I am afraid that I do not entirely agree with another point made by the right hon. Lady, because I think it detracts from her point about the standard of nursing at the particular hospital and her graphic account of patients being told, “Go in the bed.” That is the term that was used. The right hon. Lady and others will surely accept that that is not the standard of nursing that we find in our hospitals across the country; it is absolutely exceptional.

The excuse cannot be given that the management of the trust did not receive the right support. The right hon. Lady spoke of a staff shortage, but there are now about 85,000 more nurses in our hospitals than there were 10 years ago, and 280,000 more care assistants and the like. As she will accept, there is no excuse for the dreadful things that happened in that hospital.

I accept that there are issues that we need to tackle in relation to ward sisters and matrons. We should give them more power and make them much more assertive, and remove any bureaucracy that they feel is a hindrance to their role. As I said in my statement, I am perfectly willing to shoulder that responsibility. My point is that nothing must detract from the failure that occurred in those three hospitals, and nothing must excuse the appalling standard of nursing that was in operation.

I agree with my right hon. Friend that this is a scandal, and that we all have responsibilities. When I worked in the national health service a domestic came on duty at half-past 7 and worked until 2 o’clock, and another came on duty at 4 and worked until 8. As the right hon. Member for Maidstone and The Weald (Miss Widdecombe) said, that domestic was directly accountable to the sister or the charge nurse. Sadly, as a result of the compulsory competitive tendering introduced by the Conservative party, whether contracts were in-house or went to the private sector the number of cleaning hours fell substantially—by as much as two thirds in some cases. Surely it is time to bring those services back into the national health service, remove private contractors, and make such people directly accountable to ward sisters and charge nurses.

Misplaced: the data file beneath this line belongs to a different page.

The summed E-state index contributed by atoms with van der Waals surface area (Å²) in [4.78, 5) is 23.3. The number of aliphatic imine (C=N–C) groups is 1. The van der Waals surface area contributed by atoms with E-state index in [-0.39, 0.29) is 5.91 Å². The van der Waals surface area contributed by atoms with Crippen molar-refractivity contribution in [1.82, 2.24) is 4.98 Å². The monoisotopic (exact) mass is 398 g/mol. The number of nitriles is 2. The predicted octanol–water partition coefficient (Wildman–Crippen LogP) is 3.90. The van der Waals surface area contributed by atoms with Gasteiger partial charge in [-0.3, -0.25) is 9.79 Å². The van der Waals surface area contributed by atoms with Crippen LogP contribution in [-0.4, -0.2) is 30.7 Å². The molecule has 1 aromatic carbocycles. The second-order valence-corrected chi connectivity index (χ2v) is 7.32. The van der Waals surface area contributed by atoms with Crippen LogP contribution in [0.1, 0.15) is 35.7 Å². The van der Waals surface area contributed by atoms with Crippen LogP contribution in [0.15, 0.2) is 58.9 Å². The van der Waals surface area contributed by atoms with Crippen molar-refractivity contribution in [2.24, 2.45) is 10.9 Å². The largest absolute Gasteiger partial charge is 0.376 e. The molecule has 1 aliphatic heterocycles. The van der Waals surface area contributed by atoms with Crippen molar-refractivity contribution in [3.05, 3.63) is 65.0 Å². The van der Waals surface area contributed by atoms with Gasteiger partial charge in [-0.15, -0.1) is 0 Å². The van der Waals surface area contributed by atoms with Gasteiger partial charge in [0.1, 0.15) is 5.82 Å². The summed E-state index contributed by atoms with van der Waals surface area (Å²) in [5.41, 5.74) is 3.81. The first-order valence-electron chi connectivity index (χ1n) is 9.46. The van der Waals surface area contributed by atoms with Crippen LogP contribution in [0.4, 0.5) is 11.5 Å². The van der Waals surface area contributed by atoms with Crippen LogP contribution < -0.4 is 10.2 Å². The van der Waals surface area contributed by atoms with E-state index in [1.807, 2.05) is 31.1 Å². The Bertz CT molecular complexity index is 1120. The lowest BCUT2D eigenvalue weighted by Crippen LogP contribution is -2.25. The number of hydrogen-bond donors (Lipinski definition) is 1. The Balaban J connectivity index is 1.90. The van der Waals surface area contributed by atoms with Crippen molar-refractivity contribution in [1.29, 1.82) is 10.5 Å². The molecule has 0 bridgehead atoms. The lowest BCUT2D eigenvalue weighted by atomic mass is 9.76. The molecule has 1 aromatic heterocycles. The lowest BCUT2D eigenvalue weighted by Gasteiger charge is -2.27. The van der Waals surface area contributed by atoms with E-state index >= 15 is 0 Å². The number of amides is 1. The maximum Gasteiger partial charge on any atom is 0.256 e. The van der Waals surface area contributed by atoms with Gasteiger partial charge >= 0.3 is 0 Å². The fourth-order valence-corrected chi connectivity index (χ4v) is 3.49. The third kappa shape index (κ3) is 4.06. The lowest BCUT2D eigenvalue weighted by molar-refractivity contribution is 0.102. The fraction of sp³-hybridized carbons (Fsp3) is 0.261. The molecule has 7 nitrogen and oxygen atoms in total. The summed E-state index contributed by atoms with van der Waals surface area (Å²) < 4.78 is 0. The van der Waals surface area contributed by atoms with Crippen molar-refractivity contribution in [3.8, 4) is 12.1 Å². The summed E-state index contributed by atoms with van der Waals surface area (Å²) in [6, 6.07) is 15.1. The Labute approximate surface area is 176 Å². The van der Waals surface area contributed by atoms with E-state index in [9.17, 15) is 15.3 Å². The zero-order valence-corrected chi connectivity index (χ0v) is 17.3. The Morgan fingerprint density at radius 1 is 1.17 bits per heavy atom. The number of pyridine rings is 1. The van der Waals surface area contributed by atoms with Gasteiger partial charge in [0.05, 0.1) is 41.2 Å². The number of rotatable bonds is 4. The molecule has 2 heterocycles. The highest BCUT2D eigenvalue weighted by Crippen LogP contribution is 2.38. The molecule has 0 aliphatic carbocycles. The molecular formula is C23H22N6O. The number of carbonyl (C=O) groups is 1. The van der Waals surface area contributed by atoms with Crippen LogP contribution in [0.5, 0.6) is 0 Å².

Unfortunately, I must take issue with my hon. Friend. There is no correlation between this problem and whether cleaning contracts were in-house or in the private sector. At Maidstone the contract was in-house.

The solution lies in what was said by the right hon. Member for Maidstone and The Weald (Miss Widdecombe). What is needed is the right degree of management on the front line which can be pushed through to senior management. That is why it is crucial for the matron to have a say in how the cleaning contract is organised. She might believe that in-house cleaning was insufficient and should be put out to tender, or it might be the other way around. It is not an ideological argument; it is a question of how the wards can be kept clean. It is about consultants and medics washing their hands, and about the prescription of antibiotics, which is crucial to the problem of clostridium difficile.

The report makes clear that the physical condition of Kent and Sussex hospital has contributed to the problem of infection control. Ministers have announced that a new 100 per cent. single-bedded hospital is to open in Pembury, with financial close expected to take place in March next year. Will the Secretary of State assure my constituents that the costs of any extra investment in infection control, any compensation payments that may be made, and the change in leadership of the trust, will have no impact on that financial close?